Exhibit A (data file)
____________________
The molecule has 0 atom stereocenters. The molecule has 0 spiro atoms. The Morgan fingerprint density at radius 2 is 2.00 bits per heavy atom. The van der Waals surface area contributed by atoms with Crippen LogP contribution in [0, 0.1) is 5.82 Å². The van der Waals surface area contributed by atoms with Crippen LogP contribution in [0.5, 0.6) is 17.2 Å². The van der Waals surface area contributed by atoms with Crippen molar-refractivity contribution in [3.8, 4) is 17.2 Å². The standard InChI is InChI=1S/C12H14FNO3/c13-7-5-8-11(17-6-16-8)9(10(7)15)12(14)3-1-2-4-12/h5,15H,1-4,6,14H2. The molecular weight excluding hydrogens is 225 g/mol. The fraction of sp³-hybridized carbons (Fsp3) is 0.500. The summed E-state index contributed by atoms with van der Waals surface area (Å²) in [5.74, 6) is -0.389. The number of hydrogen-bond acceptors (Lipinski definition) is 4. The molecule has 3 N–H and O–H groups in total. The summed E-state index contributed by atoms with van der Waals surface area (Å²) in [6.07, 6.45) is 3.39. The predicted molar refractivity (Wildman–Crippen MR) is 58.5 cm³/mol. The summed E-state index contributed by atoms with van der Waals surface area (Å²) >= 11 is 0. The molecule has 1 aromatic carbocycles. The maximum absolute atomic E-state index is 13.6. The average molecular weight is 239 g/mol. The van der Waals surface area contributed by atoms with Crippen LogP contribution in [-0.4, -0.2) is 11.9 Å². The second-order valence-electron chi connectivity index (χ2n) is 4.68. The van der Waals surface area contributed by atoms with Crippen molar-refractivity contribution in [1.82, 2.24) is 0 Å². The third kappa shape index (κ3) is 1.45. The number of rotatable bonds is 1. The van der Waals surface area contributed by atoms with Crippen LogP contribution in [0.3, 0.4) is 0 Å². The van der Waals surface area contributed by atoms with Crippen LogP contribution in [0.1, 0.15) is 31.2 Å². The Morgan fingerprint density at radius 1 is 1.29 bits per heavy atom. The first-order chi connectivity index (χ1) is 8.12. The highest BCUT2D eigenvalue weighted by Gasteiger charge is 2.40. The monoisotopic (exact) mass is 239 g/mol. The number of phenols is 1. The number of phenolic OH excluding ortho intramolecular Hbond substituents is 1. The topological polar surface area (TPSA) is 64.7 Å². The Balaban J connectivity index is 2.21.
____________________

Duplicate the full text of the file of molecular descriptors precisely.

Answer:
The molecule has 0 atom stereocenters. The molecule has 0 spiro atoms. The Morgan fingerprint density at radius 2 is 2.00 bits per heavy atom. The van der Waals surface area contributed by atoms with Crippen LogP contribution in [0, 0.1) is 5.82 Å². The van der Waals surface area contributed by atoms with Crippen LogP contribution in [0.5, 0.6) is 17.2 Å². The van der Waals surface area contributed by atoms with Crippen molar-refractivity contribution in [3.8, 4) is 17.2 Å². The standard InChI is InChI=1S/C12H14FNO3/c13-7-5-8-11(17-6-16-8)9(10(7)15)12(14)3-1-2-4-12/h5,15H,1-4,6,14H2. The molecular weight excluding hydrogens is 225 g/mol. The fraction of sp³-hybridized carbons (Fsp3) is 0.500. The summed E-state index contributed by atoms with van der Waals surface area (Å²) in [5.74, 6) is -0.389. The number of hydrogen-bond acceptors (Lipinski definition) is 4. The molecule has 3 N–H and O–H groups in total. The summed E-state index contributed by atoms with van der Waals surface area (Å²) in [6.07, 6.45) is 3.39. The predicted molar refractivity (Wildman–Crippen MR) is 58.5 cm³/mol. The summed E-state index contributed by atoms with van der Waals surface area (Å²) >= 11 is 0. The molecule has 1 aromatic carbocycles. The maximum absolute atomic E-state index is 13.6. The average molecular weight is 239 g/mol. The van der Waals surface area contributed by atoms with Crippen LogP contribution in [-0.4, -0.2) is 11.9 Å². The second-order valence-electron chi connectivity index (χ2n) is 4.68. The van der Waals surface area contributed by atoms with Crippen molar-refractivity contribution in [1.82, 2.24) is 0 Å². The third kappa shape index (κ3) is 1.45. The number of rotatable bonds is 1. The van der Waals surface area contributed by atoms with Crippen LogP contribution in [0.3, 0.4) is 0 Å². The van der Waals surface area contributed by atoms with Crippen LogP contribution in [0.1, 0.15) is 31.2 Å². The Morgan fingerprint density at radius 1 is 1.29 bits per heavy atom. The first-order chi connectivity index (χ1) is 8.12. The highest BCUT2D eigenvalue weighted by Gasteiger charge is 2.40. The monoisotopic (exact) mass is 239 g/mol. The number of phenols is 1. The number of phenolic OH excluding ortho intramolecular Hbond substituents is 1. The topological polar surface area (TPSA) is 64.7 Å². The Balaban J connectivity index is 2.21.